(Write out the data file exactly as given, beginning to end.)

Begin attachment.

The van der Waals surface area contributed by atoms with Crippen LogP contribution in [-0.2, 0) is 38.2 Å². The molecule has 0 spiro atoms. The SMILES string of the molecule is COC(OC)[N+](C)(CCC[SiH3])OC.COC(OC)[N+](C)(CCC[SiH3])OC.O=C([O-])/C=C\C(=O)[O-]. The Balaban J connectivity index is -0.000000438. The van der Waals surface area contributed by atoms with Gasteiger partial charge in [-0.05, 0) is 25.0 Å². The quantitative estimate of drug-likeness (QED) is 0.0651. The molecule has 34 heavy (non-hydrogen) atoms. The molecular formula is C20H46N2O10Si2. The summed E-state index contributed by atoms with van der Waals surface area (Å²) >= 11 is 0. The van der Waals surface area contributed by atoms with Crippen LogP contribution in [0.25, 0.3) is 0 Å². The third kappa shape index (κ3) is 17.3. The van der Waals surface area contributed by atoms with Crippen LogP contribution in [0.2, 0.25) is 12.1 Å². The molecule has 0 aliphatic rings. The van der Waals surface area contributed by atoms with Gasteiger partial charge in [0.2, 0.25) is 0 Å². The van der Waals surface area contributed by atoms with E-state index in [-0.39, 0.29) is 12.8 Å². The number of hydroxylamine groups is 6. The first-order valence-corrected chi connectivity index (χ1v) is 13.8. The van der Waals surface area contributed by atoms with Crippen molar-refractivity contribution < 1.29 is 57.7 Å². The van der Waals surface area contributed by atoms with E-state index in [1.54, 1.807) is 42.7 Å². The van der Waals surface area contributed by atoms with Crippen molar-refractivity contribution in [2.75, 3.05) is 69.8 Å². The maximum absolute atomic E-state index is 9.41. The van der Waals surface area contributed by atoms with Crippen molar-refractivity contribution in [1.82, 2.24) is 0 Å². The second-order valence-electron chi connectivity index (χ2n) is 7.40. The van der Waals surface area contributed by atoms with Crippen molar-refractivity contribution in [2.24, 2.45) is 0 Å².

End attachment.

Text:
The van der Waals surface area contributed by atoms with Crippen LogP contribution in [-0.2, 0) is 38.2 Å². The molecule has 0 spiro atoms. The SMILES string of the molecule is COC(OC)[N+](C)(CCC[SiH3])OC.COC(OC)[N+](C)(CCC[SiH3])OC.O=C([O-])/C=C\C(=O)[O-]. The Balaban J connectivity index is -0.000000438. The van der Waals surface area contributed by atoms with Gasteiger partial charge in [-0.05, 0) is 25.0 Å². The quantitative estimate of drug-likeness (QED) is 0.0651. The molecule has 34 heavy (non-hydrogen) atoms. The molecular formula is C20H46N2O10Si2. The summed E-state index contributed by atoms with van der Waals surface area (Å²) >= 11 is 0. The van der Waals surface area contributed by atoms with Crippen LogP contribution in [0.25, 0.3) is 0 Å². The third kappa shape index (κ3) is 17.3. The van der Waals surface area contributed by atoms with Crippen LogP contribution in [0.2, 0.25) is 12.1 Å². The molecule has 0 aliphatic rings. The van der Waals surface area contributed by atoms with Gasteiger partial charge in [0.2, 0.25) is 0 Å². The van der Waals surface area contributed by atoms with E-state index in [-0.39, 0.29) is 12.8 Å². The number of hydroxylamine groups is 6. The first-order valence-corrected chi connectivity index (χ1v) is 13.8. The van der Waals surface area contributed by atoms with Crippen molar-refractivity contribution < 1.29 is 57.7 Å². The van der Waals surface area contributed by atoms with E-state index in [1.54, 1.807) is 42.7 Å². The van der Waals surface area contributed by atoms with Crippen molar-refractivity contribution in [2.75, 3.05) is 69.8 Å². The maximum absolute atomic E-state index is 9.41. The van der Waals surface area contributed by atoms with Crippen molar-refractivity contribution in [1.82, 2.24) is 0 Å². The second-order valence-electron chi connectivity index (χ2n) is 7.40. The van der Waals surface area contributed by atoms with Crippen molar-refractivity contribution in [2.24, 2.45) is 0 Å².